Tag Archives: lard

Still Learning in 2010…

Taking the lead from my blogging friends, Todd Pack, Izzie Darling, and Lady Justine, here’s a list of the things I learned this year…if you want to read the full story on any of these lessons, search a keyword or click the appropriate tag in the sidebar:

1. Our dog thinks porcupine poop is dessert.

2. Hope loves Jake enough to share her toothbrush with him.

3. Homemade rolls don’t have to be “pretty” to taste good.

4. Egg cartons are not good containers to start plants indoors in.

5. Dogs love to destroy egg cartons with seedlings in them.

6. Jim’s parents are our biggest supporters.

7. Bleachers are hard things to sit on for more than a couple of hours.

8. I am really out of shape.

9. Seeing a toy from your childhood 40 years later brings you right back to that time in your life.

10. If the winter is mild enough, spinach from last year can survive.

11. Maple vinaigrette makes spinach salad a beautiful thing!

12. There’s no such thing as “too many bird feeders.”

13. Squirrels can do amazing tricks to get to a bird feeder.

14. Some people keep their toilet paper in the breadbox.

15. Mothers-in-law are often right.

16. More people in Saint John knew when the new Costco was opening than were aware of the city’s 225th birthday this year.

17. Rhubarb runs amok if left to grow unchecked.

18. Orthodontists make more per hour than most of us.

19. Sometimes plants get a lot bigger than the seed package says they will…my five-foot sunflowers ended up being seven or eight feet tall!

20. I like portobello mushroom/swiss veggie burgers.

21. Our dog enjoys eating Popsicle sticks.

22. Cosmopolitan was a literary magazine back in the early 1900’s.

23. There is only one kind of hummingbird which frequents New Brunswick: the Ruby-Throated Hummingbird.

24. I love Mint Crisp M&M’s.

25. I learned what a “fisher” was, after seeing one cross the road in front of our car.

26. Before you construct a really big birdhouse, figure out where you’re going to put it and how to get it up there!

27. My dad’s a good singer, and I’m not the only one who thinks so!

28. They sell live ladybugs at Home Depot.

29. Right after you purchase twenty tomato plants, the forty you started from seed will rally.

30. Ladybugs aren’t always red with black spots…sometimes they’re brown with cream spots.

31. As long as they’re under warranty, Vogue Optical will replace glasses which have been chewed by a dog!

32. We have a cherry tree, and eight high-bush blueberries I’d never noticed before.

33. “Beaver Tails” are too expensive to buy now.

34. Hope really likes getting muddy.

35. Wallpaper is nearly impossible to find.

36. Hummingbirds are fearless.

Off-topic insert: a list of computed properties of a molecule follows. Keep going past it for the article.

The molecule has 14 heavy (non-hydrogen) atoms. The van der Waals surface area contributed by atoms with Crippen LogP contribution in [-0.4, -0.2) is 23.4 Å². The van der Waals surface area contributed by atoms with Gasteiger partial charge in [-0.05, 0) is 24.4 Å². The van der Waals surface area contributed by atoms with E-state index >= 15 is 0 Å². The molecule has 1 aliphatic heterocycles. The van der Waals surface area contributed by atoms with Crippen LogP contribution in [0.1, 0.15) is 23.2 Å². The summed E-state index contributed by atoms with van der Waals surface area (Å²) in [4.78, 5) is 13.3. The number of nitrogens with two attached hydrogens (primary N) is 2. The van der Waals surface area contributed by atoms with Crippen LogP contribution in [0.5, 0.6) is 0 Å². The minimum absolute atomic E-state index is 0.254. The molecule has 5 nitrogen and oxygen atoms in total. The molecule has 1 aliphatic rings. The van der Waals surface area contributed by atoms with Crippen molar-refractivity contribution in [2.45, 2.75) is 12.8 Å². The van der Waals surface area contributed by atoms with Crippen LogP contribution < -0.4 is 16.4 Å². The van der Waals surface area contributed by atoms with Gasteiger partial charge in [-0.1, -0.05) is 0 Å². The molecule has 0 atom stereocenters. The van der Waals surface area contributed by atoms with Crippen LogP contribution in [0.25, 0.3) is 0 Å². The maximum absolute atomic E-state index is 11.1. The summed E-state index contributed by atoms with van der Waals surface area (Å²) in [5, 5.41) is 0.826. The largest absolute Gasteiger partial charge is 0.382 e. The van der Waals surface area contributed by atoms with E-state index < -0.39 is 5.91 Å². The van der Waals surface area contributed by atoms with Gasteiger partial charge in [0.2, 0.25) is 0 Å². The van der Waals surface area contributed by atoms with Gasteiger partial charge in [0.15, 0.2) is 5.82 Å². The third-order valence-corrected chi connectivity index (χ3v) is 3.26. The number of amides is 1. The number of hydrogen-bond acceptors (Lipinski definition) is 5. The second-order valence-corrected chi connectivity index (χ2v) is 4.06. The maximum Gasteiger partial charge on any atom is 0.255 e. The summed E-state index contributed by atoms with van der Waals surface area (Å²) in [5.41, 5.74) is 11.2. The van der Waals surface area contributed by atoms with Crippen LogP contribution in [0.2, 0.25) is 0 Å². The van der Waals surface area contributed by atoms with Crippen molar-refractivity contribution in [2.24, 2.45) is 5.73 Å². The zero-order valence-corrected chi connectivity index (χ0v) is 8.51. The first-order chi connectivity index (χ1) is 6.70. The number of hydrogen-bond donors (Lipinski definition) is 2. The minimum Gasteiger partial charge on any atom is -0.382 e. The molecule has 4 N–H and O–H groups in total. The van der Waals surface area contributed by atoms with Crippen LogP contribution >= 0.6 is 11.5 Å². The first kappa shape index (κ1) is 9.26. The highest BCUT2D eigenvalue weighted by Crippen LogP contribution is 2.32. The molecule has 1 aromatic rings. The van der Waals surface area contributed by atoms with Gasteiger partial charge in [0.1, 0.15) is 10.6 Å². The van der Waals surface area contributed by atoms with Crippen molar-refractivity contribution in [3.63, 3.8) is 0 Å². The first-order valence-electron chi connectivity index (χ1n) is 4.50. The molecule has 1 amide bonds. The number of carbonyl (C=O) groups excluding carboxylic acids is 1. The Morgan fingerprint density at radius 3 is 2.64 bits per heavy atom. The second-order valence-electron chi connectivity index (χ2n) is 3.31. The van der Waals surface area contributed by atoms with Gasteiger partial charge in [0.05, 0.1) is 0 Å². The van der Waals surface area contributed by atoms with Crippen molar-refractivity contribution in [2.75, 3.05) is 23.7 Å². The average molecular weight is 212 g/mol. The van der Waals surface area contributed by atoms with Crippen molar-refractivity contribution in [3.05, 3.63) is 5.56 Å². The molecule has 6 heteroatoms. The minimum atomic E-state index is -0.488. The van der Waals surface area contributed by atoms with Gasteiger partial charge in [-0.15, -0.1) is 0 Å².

37. The Chinese cabbage I planted is not the “head” type.

38. How to make good piecrust…the secret is lard.

39. Some people will ignore a sign that says: “Danger – Do Not Touch.”

40. Deer can be aggressive.

41. Organic broccoli often goes to seed faster than I can harvest it.

42. I love rutabaga!

43. I found out what “purslane” looks like.

44. It’s never a good idea to put a chicken burger into a toaster.

45. I don’t hate all sci-fi…I enjoy “Eureka.”

46. You can purchase a sailboat on the Internet.

47. Ripe canteloupe is not a good lunchbox food.

48. Picking things from the garden in the dark is really difficult.

49. I suck at “Musical Chairs.”

50. The blogging community is full of incredible people…I am so happy to have made their online acquaintances!

I’m looking forward to learning more in 2011!


Filed under blogging, cooking, family, food, gardening, memories, nature, self-discovery

I Owe It All to Pig Fat…

Item #9 on my “bucket list” reads: “Learn to make edible piecrust.” https://writerwoman61.wordpress.com/2010/06/02/my-bucket-list/  Well, I can cross that off my list, because, wonder of wonders, I actually did it last night, thanks to my friend Eleanor!  She felt sorry for me after reading this post: https://writerwoman61.wordpress.com/2010/07/22/can-she-make-a-cherry-pie/  The next day, there was an e-mail from Eleanor with a “No-Fail Piecrust Recipe” (my friend, Nancy, said she had one too, but was unable to locate it).  I was skeptical: after (unsuccessfully) attempting to make piecrust many times over the past 35 or so years, I thought I’d successfully caused every “no-fail” recipe to fail…

On our way home from work the other night, I told Jim I was going to try Eleanor’s recipe – I couldn’t remember if we had any lard or not.  Trying to be helpful, he said, “Can’t you just use shortening?” 

My reply was, “Well, ordinarily, that wouldn’t be any problem, if the recipe was for anythng besides piecrust, and it wasn’t me trying to make it…however, I think I’d better follow the recipe exactly, in this case!”

So we stopped at Giant Tiger and picked up two boxes of lard…the recipe only called for one, but I wanted a backup!

I got two boxes for good measure...

We stopped at Jim’s mom’s yesterday afternoon, and I asked her what she put in with her blueberries when she made pie.  She said she’d only made one blueberry one (her specialty is apple), but Jim’s dad had found a couple of recipes on the Internet – some used tapioca, and some used cornstarch with the sugar.